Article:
March 18 – April 30
White Bird Gallery is hosting a new show of contemporary ceramic art, presented in conjunction with the 2017 NCECA (National Council on Education for the Ceramic Arts) Conference in Portland from March 22- 25. The gallery has represented ceramic artists since 1971, this exhibit focuses on clay as both a functional and sculptural medium with artworks in a variety of techniques that explore gesture, naturalism, transformation, physicality, precision and surface patterning.
Mike Moran: sculpture & mixed media
Eric Boos: biomorphic vessels
Larry Halvorsen: sculpture & functional pottery
Randolph Silver: sculptural vases
Wally Schwab: plates & vessels
Karl Yost: wall relief, sculpture & vessels
White Bird Gallery
251 N. Hemlock / Box 502
Cannon Beach, Oregon
With stylistic references ranging from Giacometti to classic Etruscan urns, Mike Moran balances ancient with contemporary to create content-rich, figurative sculpture, permeated with the sensation of passionate and transformative experiences of a life lived. Moran is a painter, a print-maker, and a sculptor. Though he is better known for his ceramic works and his recent series of sculpture in concrete utilizing consciously weathered metal and additions of broken glass or clay, to transfix potent and primal images to his forms. Staining, etching, and scratching surfaces, Moran transfuses his work with animal, mystical, and visionary content. Mike Moran has exhibited extensively in the Northwest and Northern California, and his work has been reviewed in such publications as Sculpture, American Ceramics, Studio Potter, and Ceramics Monthly.
In his series of semi-functional biomorphic vessels called “Almost Edible” Eric Boos explores the intersection of food, eating, sensuality, sexuality and organic growth. The studio built one-of-a-kind porcelain pieces, are made using both traditional and innovative techniques. The precisely sculpted forms have smooth glass-like surfaces, clean and formal lines, carefully balanced shapes and an appealing vibrant color palette that is the result of multiple layers of ceramic glaze and multiple firings of each piece. His luscious sculptures are elegant, playful, and useful with colors so juicy and mouthwatering, the artist admittedly had to say they were “Almost Edible.”
Larry Halvorsen is a self-taught potter with over 30 years experience working with clay. Over the years he has been exploring and refining the sgraffito carving technique which has become his signature style. Combining his interests in primitive art, ancient tools, natural forms and a lifelong love of pattern, he creates an ever-evolving body of work, including free standing basalt-like sculptures, geometric shaped wall relief groupings, ceramic stools embellished with tree patterning, and an assortment of everyday functional wares like handcrafted bowls, mugs and vases.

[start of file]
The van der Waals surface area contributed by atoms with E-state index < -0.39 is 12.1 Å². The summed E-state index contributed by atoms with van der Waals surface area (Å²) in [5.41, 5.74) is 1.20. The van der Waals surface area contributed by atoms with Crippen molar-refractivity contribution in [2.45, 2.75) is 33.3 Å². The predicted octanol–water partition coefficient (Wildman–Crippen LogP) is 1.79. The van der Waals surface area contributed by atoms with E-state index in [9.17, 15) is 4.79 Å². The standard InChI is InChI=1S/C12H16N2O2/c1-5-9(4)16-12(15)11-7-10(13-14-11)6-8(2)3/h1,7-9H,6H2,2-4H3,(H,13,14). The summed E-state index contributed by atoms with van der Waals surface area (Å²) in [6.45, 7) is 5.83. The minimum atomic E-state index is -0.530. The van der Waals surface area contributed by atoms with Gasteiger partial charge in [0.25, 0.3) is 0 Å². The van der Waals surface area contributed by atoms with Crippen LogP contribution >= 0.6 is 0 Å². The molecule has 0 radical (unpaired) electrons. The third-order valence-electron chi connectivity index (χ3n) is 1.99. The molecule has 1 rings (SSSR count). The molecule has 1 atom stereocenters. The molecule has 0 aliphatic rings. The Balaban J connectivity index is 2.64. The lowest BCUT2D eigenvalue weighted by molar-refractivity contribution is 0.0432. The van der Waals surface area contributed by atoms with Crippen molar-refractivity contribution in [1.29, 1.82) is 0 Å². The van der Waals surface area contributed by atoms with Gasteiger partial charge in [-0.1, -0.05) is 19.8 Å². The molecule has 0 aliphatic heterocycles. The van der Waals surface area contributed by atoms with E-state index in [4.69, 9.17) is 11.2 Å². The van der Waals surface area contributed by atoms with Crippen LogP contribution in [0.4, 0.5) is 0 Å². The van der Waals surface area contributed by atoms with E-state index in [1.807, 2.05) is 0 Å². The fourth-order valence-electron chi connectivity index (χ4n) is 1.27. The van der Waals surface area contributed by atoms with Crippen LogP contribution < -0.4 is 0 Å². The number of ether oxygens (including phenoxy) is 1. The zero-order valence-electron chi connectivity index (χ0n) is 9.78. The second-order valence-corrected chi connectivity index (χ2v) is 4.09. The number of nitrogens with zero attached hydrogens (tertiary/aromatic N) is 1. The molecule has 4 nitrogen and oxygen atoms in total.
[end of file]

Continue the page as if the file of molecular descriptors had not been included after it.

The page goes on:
Wally Schwab’s ceramic platters exhibit a mastery over his medium and a unique approach to pattern and design. Schwab creates simple forms with vivid earthy colors, blending of technical and artistic mastery. As the artist states “I use a great number of glazes in an effort to incorporate as much life as possible into each form.” The Oregonian defined Schwab as one of “the key ceramic players who for more than 25 years who helped define the scene.” A staple of Northwest craft for decades, Portland-based Schwab is known for his signature fish scale-designed clay work. He is also known for his influential gift for teaching his craft and having developed the ceramic program at the Rock Creek Campus of PCC. Schwab’s work has been widely exhibited and collected during the preeminent ceramicist’s lengthy career. An internationally recognized artist, and a recipient of the prestigious Louis Comfort Tiffany Foundation grant, he has shown his work throughout the United States as well as the Victoria & Albert Museum, London and the first World Ceramic Biennale in Korea.
Constructed entirely of clay, Randolph Silver’s innovative pieces of art are totems and mementos of a time and industry that will soon have gone by. This series of Industrial Vases are intricately crafted to resemble old rusty refineries that have fallen to disuse. Each sculpture is conventionally glazed, watertight, and is coated in a unique iron patina. After the patina is applied, the sculptures are placed in the Northwest rain for a few months, causing rust to form authentically on their exterior surfaces. Some of his most recent works also include the use of antique gauges and clockwork pieces. Silver’s artwork reflects upon our lifestyle of convenience that is powered by fossil fuels and our militaristic need to secure our means to oil consumption.
Karl Yost uses ceramic forms to explore the landscape of the western United States. His work is concerned with the shapes and textures of geography as well as with the jewel- like intimacy of small found objects that so many are drawn to while exploring woodlands, deserts, mountains and sea shores, like an intriguing bit of bone, a soft green colored rock, or the oddly twisted piece wood. Though small in size these objects have there own sense of monumentality and presence. Yost’s most recent work reflects on these micro and macro worlds in organically shaped vessels and wall pieces that depart from traditional pottery forms into sculptural ideas encompassing diverse landscape elements.